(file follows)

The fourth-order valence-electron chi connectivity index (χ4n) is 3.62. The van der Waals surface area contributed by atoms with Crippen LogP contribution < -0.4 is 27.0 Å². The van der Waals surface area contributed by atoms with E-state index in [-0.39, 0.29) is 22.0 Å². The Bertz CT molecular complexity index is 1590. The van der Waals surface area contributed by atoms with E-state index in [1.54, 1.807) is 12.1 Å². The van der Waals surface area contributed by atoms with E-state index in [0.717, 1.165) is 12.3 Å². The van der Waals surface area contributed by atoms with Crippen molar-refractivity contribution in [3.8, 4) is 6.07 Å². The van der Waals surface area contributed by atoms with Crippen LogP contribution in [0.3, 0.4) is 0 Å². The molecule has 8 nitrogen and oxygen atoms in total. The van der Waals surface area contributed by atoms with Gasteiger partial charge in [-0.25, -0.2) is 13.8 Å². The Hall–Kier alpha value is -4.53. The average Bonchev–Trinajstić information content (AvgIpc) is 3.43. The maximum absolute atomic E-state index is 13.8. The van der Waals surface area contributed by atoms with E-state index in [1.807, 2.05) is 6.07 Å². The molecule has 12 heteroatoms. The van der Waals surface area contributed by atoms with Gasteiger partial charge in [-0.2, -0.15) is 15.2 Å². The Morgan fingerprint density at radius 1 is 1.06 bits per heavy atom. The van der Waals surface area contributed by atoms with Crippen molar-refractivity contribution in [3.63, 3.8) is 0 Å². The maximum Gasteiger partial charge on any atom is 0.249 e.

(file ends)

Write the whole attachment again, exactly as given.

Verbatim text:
The fourth-order valence-electron chi connectivity index (χ4n) is 3.62. The van der Waals surface area contributed by atoms with Crippen LogP contribution < -0.4 is 27.0 Å². The van der Waals surface area contributed by atoms with E-state index in [-0.39, 0.29) is 22.0 Å². The Bertz CT molecular complexity index is 1590. The van der Waals surface area contributed by atoms with E-state index in [1.54, 1.807) is 12.1 Å². The van der Waals surface area contributed by atoms with E-state index in [0.717, 1.165) is 12.3 Å². The van der Waals surface area contributed by atoms with Crippen molar-refractivity contribution in [3.8, 4) is 6.07 Å². The van der Waals surface area contributed by atoms with Crippen LogP contribution in [0.3, 0.4) is 0 Å². The molecule has 8 nitrogen and oxygen atoms in total. The van der Waals surface area contributed by atoms with Gasteiger partial charge in [-0.25, -0.2) is 13.8 Å². The Hall–Kier alpha value is -4.53. The average Bonchev–Trinajstić information content (AvgIpc) is 3.43. The maximum absolute atomic E-state index is 13.8. The van der Waals surface area contributed by atoms with E-state index in [1.807, 2.05) is 6.07 Å². The molecule has 12 heteroatoms. The van der Waals surface area contributed by atoms with Gasteiger partial charge in [-0.2, -0.15) is 15.2 Å². The Morgan fingerprint density at radius 1 is 1.06 bits per heavy atom. The van der Waals surface area contributed by atoms with Crippen molar-refractivity contribution in [3.63, 3.8) is 0 Å². The maximum Gasteiger partial charge on any atom is 0.249 e.